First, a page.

Almost four weeks since the British public went to the polls, and the result was a vote to leave the EU. Following this, the British government has said that ‘Brexit means Brexit’. This statement has particularly alarmed the Publisher’s Association of the UK, as well as numerous other industries and agencies. Does the statement reflect exactly what it seems to – that Brexit is the only solid fact that the rest of the world just has to work around? Will there be major changes to all industries, including publishing? The most relevant question for us, however, is how is this vote going to impact the Irish publishing industry in relation to Britain?
As this is Publishing Ireland’s first blog post in a while, it seemed appropriate to talk about something relevant. It’s now Publishing Ireland’s turn to at least make some comment. Brexit is relevant to us – just because we are based in another country does not mean that it isn’t a very real concern. Irish publishers based in Britain will have the same fears that Scottish, Welsh and English publishers about what the future is going to hold for them concerning their industry. In whatever way Brexit impacts the British publishing industry, it’s going to impact Ireland as well. Our links with the British literary world are just too strong, so changes are obviously going to be felt by the Irish publishing sector both here and amongst our colleagues overseas.
A lot of people are scared. Some people are merely concerned. But although the initial panic has subsided, there’s still enormous uncertainty about the state of the industry, and what its future will hold. It is possible that the Irish publishing industry will remain untouched by this, but we need to expect that there will be changes and that we may have to adapt to them. The real concern lies with Irish publishers working within Britain. What can they do only wait to see how all of this pans out? What the publishing industry in Ireland has to do is offer support to British publishing and concerned Irish publishers in Britain. The UK Publisher’s Association isn’t entirely convinced of anything, if their meeting in London last week is anything to go by. An article in Publishing Perspectives (you can read it here) describes a ‘Brexit Breakfast’ held in London and organised by the Bookseller, consisting of a panel of individuals from the UK publishing industry to discuss the ramifications of Brexit. The general uncertainty of the whole affair was a main concern, so the meeting provided a means of discussing these concerns with one another. There were technical worries to think about, such as funding opportunities that could be lost and copyright laws that could now be an issue following the vote.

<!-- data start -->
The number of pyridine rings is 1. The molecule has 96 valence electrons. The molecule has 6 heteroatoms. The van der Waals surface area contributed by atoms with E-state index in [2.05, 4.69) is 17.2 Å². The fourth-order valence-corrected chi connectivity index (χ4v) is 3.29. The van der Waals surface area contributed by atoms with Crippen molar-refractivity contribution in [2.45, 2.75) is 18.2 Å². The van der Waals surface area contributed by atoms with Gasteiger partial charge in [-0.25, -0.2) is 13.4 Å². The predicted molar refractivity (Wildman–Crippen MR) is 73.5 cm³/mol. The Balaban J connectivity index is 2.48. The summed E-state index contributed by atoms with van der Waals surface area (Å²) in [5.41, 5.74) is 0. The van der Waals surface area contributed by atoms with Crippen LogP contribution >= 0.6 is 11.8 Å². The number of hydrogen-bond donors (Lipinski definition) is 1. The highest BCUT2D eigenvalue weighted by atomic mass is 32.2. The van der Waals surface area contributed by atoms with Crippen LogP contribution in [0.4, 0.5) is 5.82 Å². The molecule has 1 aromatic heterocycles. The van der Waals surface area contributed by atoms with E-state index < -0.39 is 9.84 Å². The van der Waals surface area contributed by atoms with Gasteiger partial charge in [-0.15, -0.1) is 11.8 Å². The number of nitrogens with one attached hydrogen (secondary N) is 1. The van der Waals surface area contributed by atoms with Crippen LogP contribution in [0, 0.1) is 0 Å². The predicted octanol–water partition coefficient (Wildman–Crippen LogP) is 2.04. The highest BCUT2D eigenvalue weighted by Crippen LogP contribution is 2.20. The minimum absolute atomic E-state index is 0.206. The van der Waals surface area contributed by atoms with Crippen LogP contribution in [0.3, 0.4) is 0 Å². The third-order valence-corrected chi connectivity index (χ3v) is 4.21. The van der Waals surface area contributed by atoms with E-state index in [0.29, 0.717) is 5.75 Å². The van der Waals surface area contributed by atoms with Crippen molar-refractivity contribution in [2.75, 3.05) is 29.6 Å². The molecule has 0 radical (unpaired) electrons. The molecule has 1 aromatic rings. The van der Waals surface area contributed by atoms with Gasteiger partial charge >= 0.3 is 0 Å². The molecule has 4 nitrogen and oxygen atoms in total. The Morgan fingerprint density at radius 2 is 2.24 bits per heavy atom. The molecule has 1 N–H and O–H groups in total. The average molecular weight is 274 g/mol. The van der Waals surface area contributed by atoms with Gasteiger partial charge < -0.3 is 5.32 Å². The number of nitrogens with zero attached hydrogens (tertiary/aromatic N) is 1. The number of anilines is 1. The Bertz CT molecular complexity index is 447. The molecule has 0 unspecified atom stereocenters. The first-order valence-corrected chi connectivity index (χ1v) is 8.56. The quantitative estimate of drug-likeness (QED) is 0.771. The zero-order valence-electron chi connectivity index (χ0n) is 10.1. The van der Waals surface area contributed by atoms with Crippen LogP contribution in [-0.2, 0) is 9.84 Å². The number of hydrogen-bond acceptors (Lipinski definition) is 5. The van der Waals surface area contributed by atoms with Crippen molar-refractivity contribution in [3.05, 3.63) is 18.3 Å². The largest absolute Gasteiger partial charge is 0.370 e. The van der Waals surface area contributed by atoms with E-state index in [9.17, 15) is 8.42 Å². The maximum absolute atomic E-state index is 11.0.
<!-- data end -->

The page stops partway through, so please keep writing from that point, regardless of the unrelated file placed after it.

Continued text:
The worry now is that the supports that Britain had once been able to avail of as a member of the EU such as copyright laws, business and cultural grants, as well as connections with other members, could be up in the air. However, it could also be that the changes will not be as significant as people may fear. Also, publishers from around Europe, although opposed to the vote, seem to be supportive and are optimistic about encouraging European unity. An article in the bookseller which you can read here talks about the encouragement coming from independent, who want to keep up connections between Britain and the rest of Europe. Brexit is not just a British issue, and doesn’t have to mean separation between Britain and the EU in all areas. The important thing to think about is how can the publishers of Europe offer support to each other during this time of uncertainty, and how they can stay united even facing an uncertain future.